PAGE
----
Business pays lots of attention to communication with customers and shareholders. Advertising Age reported $24.38 billion was spent in 2006 on ads, marketing services and public relations. Add billions more for Web sites, e-mails, and face-to-face meetings, and pretty soon you're talking serious money.
But there's more to effective business communication than buying ads to reach customers. Businesses are realizing that they need multiple layers of communication to keep everybody in the loop. That includes external communication with customers, suppliers, professional service providers, distributors, and resellers. But it also includes internal communications.
We've all heard that Federal officials sometimes learn about government operations by watching CNN. Don't let your valued employees be the last to know. Of course, some information is sensitive, proprietary or confidential. That's not what we're talking about communicating here. Nor are we talking about the easy stuff - company picnics, sales wins and other good news.
Effective communications come in many forms - a note pinned to the wall at the coffee maker, a broadcast e-mail, a meeting to share news and get feedback. Some of the best communications come immediately after a crisis. At a recent meeting of company presidents, one noted she sent an e-mail to staff following a potentially explosive incident at a company facility. In addition to describing what happened, the e-mail included the actions of staff and the reasons for them. Her e-mail guaranteed that everybody got an accurate account of the incident and that staff received credit for acting quickly and effectively. It also provided a sound plan for future response and a forum for feedback.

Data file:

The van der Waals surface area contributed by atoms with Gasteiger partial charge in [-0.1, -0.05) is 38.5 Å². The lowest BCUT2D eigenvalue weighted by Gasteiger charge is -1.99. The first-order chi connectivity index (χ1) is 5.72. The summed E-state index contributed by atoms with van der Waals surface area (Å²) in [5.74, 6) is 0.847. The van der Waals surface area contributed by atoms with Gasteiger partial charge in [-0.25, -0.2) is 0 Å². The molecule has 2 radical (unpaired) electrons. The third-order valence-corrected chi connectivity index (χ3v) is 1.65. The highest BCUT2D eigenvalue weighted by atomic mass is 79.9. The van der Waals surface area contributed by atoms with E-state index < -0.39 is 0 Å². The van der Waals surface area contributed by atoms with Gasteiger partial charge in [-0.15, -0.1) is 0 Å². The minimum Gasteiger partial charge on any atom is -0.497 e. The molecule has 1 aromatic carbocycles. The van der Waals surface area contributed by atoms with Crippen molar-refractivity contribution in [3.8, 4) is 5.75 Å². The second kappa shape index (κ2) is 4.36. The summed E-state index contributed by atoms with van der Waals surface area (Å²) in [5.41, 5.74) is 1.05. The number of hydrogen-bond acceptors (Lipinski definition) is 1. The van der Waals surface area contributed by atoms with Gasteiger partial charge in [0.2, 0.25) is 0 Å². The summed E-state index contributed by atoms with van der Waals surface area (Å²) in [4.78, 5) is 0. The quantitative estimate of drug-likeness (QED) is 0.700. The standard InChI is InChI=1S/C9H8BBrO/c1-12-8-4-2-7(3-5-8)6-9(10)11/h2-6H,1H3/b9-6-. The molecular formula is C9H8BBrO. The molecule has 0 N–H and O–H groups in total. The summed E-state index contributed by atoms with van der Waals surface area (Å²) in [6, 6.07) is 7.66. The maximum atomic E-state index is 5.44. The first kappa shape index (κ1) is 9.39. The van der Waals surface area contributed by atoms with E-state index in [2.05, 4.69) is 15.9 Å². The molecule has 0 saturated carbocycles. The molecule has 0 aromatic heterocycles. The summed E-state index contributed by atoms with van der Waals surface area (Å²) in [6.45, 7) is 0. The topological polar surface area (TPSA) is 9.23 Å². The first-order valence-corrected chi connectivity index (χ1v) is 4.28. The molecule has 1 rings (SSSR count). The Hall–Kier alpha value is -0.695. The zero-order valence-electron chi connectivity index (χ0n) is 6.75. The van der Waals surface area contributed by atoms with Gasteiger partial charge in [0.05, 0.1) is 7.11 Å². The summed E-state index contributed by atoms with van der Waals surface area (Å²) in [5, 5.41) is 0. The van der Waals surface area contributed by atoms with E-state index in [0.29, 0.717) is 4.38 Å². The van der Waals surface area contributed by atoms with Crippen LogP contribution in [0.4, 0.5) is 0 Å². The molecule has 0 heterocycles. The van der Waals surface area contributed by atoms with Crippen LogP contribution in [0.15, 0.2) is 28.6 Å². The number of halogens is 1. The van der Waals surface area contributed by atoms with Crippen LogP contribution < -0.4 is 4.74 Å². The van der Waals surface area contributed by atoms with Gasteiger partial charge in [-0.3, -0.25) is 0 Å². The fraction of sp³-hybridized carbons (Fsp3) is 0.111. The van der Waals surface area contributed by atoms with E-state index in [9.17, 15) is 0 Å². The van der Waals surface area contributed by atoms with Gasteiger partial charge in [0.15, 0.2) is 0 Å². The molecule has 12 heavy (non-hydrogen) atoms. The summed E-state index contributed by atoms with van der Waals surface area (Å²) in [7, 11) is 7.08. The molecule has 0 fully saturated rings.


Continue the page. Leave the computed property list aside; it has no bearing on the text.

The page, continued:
Most internal communications aren't incident-based. They are regularly scheduled notes to groups within your business or to all employees. They keep everybody "singing off the same song sheet," boosting trust and insight into daily and strategic decisions.
Finally, there are communications among employees - supervisors, staff, owners. Many of these are verbal. Keep them short, keep them smart, keep them positive. More damage can be done in a 30-second conversation than a 30-page report. Conversely, small conflicts can be kept small through skilled communication.
One caution about both internal and external communications. Even if you're comfortable with your writing skills, have somebody check your work. We all write things that others interpret differently than we intended. Running it by a colleague may help keep it off the front page of the morning paper.
Art Hill is VP of economic development and director of Small Business Development Centers at Blue Mountain Community College. He can be reached at (888) 441-7232 or through email@example.com.